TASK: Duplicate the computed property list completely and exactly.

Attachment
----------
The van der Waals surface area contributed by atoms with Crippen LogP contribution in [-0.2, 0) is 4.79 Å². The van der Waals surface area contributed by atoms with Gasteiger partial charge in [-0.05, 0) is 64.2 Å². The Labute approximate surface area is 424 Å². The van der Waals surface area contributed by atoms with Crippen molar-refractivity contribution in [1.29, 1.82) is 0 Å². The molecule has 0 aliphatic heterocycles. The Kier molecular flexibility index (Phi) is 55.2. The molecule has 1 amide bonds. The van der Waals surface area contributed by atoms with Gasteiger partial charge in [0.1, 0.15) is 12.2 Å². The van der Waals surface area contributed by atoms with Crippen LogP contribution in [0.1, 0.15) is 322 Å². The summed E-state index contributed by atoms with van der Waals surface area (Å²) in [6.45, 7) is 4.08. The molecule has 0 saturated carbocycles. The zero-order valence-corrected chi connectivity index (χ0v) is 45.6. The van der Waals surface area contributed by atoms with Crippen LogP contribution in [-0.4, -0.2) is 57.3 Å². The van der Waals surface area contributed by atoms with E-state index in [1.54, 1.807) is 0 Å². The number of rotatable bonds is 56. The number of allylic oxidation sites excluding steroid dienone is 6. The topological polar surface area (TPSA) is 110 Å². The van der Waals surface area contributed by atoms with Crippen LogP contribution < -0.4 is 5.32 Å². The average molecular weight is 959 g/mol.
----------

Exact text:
The van der Waals surface area contributed by atoms with Crippen LogP contribution in [-0.2, 0) is 4.79 Å². The van der Waals surface area contributed by atoms with Gasteiger partial charge in [-0.05, 0) is 64.2 Å². The Labute approximate surface area is 424 Å². The van der Waals surface area contributed by atoms with Crippen molar-refractivity contribution in [1.29, 1.82) is 0 Å². The molecule has 0 aliphatic heterocycles. The Kier molecular flexibility index (Phi) is 55.2. The molecule has 1 amide bonds. The van der Waals surface area contributed by atoms with Gasteiger partial charge in [0.1, 0.15) is 12.2 Å². The van der Waals surface area contributed by atoms with Crippen LogP contribution in [0.1, 0.15) is 322 Å². The summed E-state index contributed by atoms with van der Waals surface area (Å²) in [6.45, 7) is 4.08. The molecule has 0 saturated carbocycles. The zero-order valence-corrected chi connectivity index (χ0v) is 45.6. The van der Waals surface area contributed by atoms with Crippen LogP contribution in [-0.4, -0.2) is 57.3 Å². The van der Waals surface area contributed by atoms with E-state index in [1.54, 1.807) is 0 Å². The number of rotatable bonds is 56. The number of allylic oxidation sites excluding steroid dienone is 6. The topological polar surface area (TPSA) is 110 Å². The van der Waals surface area contributed by atoms with Crippen LogP contribution < -0.4 is 5.32 Å². The average molecular weight is 959 g/mol.